A Saudi man is trying to sell his son on Facebook at the meager price of 73 million UAE Dirhams, or about $20 million.

(Scott Eells/BLOOMBERG)

Saudi Arabia has always had a conflicted relationship with Facebook. In March 2008, a Saudi woman was killed by her father for chatting on the social network, an incident the government held up as proof of the “strife” the use of Facebook caused.

By November 2010, the country’s communications and information technology commission decided to take action against the Web site and blocked Facebook because of “moral concerns,” but then unblocked it the same day.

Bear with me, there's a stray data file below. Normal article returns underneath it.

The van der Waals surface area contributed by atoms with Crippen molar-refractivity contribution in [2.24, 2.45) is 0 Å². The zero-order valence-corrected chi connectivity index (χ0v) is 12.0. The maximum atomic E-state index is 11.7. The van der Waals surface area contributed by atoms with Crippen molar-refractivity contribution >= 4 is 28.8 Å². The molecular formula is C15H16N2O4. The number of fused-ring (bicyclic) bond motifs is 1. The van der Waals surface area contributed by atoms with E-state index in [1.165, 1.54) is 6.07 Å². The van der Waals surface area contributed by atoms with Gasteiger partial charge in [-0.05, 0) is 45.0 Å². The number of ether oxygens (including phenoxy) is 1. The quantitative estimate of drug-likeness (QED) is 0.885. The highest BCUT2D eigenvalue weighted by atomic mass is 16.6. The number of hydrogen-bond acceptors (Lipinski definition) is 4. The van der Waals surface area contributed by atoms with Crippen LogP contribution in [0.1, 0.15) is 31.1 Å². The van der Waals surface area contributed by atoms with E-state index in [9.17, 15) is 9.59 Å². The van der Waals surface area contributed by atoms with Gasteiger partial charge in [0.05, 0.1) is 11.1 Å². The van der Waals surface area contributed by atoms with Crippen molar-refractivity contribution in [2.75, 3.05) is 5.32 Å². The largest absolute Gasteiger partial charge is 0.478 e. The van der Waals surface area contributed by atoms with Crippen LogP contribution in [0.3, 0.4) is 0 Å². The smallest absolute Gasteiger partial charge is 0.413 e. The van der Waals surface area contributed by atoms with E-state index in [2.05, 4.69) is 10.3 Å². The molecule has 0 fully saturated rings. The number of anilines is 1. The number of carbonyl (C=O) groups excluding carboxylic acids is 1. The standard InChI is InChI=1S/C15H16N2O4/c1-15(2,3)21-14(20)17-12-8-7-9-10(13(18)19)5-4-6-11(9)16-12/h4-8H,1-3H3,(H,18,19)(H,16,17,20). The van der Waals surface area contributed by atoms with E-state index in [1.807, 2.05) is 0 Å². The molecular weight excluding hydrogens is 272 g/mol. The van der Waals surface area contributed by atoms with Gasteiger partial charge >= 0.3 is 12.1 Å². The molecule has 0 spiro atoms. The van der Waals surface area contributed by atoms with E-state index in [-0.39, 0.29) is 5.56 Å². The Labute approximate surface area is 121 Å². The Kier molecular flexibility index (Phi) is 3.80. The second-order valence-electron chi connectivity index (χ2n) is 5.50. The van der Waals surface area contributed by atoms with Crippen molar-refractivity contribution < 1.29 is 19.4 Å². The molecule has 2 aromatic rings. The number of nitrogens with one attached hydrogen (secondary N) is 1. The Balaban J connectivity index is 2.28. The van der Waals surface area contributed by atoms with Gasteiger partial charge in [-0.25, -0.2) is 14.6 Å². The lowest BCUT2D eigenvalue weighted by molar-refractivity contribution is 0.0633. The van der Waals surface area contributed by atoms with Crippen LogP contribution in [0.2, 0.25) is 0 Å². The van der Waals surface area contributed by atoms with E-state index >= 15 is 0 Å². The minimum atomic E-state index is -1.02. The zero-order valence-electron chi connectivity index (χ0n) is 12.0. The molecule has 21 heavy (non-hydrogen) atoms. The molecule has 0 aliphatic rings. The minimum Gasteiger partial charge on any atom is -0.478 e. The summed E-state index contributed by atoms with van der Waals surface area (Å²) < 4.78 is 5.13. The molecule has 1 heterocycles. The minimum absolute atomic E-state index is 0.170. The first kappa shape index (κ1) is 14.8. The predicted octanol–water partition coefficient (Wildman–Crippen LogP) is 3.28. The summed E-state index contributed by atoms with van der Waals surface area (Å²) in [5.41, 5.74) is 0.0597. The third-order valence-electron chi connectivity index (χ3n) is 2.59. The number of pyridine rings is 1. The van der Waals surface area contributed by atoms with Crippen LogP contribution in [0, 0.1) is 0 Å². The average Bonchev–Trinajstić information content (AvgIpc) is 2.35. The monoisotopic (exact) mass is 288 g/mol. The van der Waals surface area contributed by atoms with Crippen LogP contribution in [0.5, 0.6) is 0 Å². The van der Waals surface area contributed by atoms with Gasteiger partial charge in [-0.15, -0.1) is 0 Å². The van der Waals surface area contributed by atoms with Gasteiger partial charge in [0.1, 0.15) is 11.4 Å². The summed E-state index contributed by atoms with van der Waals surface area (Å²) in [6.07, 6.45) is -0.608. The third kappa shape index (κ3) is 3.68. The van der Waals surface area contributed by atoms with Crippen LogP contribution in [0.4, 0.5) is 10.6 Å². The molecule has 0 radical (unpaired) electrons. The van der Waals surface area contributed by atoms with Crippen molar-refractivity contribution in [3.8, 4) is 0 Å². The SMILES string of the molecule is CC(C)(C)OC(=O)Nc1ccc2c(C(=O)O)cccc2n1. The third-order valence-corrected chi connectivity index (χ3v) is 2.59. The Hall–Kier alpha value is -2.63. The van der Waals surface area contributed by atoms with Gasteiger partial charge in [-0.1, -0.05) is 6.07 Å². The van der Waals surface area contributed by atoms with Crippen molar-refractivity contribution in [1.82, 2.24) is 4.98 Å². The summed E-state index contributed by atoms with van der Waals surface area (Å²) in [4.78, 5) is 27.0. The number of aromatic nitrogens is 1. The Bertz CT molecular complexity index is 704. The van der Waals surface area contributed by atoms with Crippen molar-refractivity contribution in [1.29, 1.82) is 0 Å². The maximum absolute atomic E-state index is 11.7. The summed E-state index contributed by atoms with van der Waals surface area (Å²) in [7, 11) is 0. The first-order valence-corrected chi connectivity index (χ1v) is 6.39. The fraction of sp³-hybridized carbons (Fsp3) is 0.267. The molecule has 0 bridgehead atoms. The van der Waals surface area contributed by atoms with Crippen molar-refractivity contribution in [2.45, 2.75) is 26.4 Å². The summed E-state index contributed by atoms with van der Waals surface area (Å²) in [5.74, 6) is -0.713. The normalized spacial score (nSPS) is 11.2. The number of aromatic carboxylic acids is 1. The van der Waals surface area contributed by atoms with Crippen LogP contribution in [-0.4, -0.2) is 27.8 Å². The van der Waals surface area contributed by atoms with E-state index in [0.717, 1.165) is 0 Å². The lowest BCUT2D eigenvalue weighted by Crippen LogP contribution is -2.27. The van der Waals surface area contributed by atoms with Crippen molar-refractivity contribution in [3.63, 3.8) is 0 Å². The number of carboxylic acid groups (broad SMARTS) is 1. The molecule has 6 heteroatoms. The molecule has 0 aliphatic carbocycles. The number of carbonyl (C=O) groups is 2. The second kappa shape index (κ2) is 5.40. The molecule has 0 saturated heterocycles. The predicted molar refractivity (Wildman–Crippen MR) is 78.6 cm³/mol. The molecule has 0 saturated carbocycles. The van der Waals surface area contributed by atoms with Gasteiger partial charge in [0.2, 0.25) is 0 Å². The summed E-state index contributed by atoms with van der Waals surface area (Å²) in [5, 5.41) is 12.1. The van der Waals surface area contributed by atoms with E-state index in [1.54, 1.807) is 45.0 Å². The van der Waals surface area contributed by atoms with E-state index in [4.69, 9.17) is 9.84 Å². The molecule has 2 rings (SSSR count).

A campaign last year for a woman’s right to drive in the country spread via Facebook, increasing the conservative kingdom’s distrust of the network.

And a story such as Al Shahry’s may only add to the “moral concerns” of the government.

The sale of children is illegal in Saudi Arabia, but the U.S. Department of State reports that the Sauidi government does little to discourage it. Saudi Arabia is designated a Tier 3 country for human trafficking, meaing the government doesn’t meet minimum international standards of human trafficking or seek to uphold them.

Russia Today suggests that Al Shahry may have put the advertisement on Facebook as a ploy in the hopes that it would inspire a wealthy Gulf Sheik to assist him with his finances.

While Saudi Arabia’s GFP was $622 billion in 2010, largely due to its oil reserves, an Egyptian who posted Al Shahry’s story on Twitter wrote that the story proved that “not all Saudis ‘bleed oil.’ ”

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